Ivan Milat (left in the above photo) killed at least seven tourists between 1989 and 1993 in what infamously became known as The Backpack Killings. Milat's first two victims were discovered by runners in the Belanglo State Forest near Bowral in September 1992, according to the Sydney Morning Herald's timeline of the crimes.
Police ultimately confirmed the bodies were those of Caroline Clarke and Joanne Walters; Walters had been stabbed repeatedly, Clarke had been shot repeatedly (police guessed she had been used as target practice).
A year later, a human skull was found by a local in a forested area, leading to the discovery of the bodies of Deborah Everist and James Gibson, a couple who had gone missing in 1989.
Roughly a month after that, a police sergeant discovered the corpses of even more missing tourists.
Investigators noted several similarities in the killings: Several of the victims had been bound or gagged, and a sexual element was "strongly suggested" in six of the seven deaths, The Herald Sun reported in 2010.
Police were able to link the deaths to the case of Paul Onions, who had narrowly escaped the clutches of a killer with a similar profile in November 1993, according to The Advertiser.
Milat was an early suspect in the case: He had previously been a suspect in similar abductions and rapes in 1971, although the charges against him had been dropped, according to the New Zealand Herald.
Onions was flown to Australia from the UK to help confirm the identity of Milat, said The Australian. Milat was ultimately found guilty of seven murders on July 27, 1996 and remains incarcerated to this day.
Police are unsure if they've discovered all of Milat's victims: In 2015, police potentially linked the cases of three women who went missing in 1970 to Milat, ABC reported in 2001.
Bradley John Murdoch, the other inspiration for "Wolf Creek," was found guilty for the murder of English backpacker Peter Falconio in 2005.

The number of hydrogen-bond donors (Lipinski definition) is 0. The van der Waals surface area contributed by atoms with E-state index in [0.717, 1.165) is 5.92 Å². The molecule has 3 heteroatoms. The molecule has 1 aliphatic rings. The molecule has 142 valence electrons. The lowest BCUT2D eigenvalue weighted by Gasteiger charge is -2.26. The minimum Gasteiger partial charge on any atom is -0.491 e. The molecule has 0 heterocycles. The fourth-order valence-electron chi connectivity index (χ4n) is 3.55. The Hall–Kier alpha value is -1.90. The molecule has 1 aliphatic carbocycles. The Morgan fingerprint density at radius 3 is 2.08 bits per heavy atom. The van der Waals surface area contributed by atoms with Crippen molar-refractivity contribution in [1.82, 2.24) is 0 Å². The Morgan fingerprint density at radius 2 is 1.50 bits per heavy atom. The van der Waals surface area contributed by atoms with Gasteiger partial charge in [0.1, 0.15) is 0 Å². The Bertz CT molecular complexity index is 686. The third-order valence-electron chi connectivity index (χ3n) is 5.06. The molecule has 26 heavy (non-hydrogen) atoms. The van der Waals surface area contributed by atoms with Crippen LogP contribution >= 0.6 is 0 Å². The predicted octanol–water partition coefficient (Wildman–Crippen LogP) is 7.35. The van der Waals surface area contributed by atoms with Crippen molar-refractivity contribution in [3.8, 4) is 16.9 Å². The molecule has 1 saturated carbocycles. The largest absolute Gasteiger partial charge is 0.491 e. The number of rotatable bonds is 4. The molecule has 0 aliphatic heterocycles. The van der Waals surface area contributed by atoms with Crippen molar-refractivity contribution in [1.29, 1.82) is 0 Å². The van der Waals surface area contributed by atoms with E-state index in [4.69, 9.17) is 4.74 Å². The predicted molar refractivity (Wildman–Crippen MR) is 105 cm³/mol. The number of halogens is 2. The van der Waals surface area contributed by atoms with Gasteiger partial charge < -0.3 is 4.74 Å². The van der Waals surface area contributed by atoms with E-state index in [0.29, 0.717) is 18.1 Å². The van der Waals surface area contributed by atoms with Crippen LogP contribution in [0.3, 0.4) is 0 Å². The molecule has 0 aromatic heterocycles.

Falconio, a 28-year-old tourist whose body has still never been discovered, disappeared in Australia in July 2001. The case garnered international attention in the wake of the capture of Milat years earlier. While traveling with his girlfriend, Joanne Lees, the two were stopped by a stranger who indicated their car had been visibly malfunctioning, according to The Sydney Morning Herald. Lees said that when the two pulled over to investigate, the stranger brandished a gun. Lees managed to escape from the situation after being bound by tape and sexually assaulted, but Falconio was less fortunate.
Lees was able to identify Murdoch from police photos after they matched his vehicle to descriptions given by Lees, and DNA evidence left on Lees clothing sealed Murdoch's fate. He was found guilty on December 13, 2005, reported The Herald Sun.
"Wolf Creek" has since spawned a sequel and a TV series, both directed by McLean, who is using the motifs of extreme violence to continue exploring the underbelly of Australia. The series investigates the history of Mick Taylor and what led to the events of the original film. It's unclear to what extent the show's forthcoming second season will be inspired by the same crimes.
[Photo: Ivan Milat (left) via New South Wales High Risk Management Unit, Bradley Murdoch via Darwin Police Department]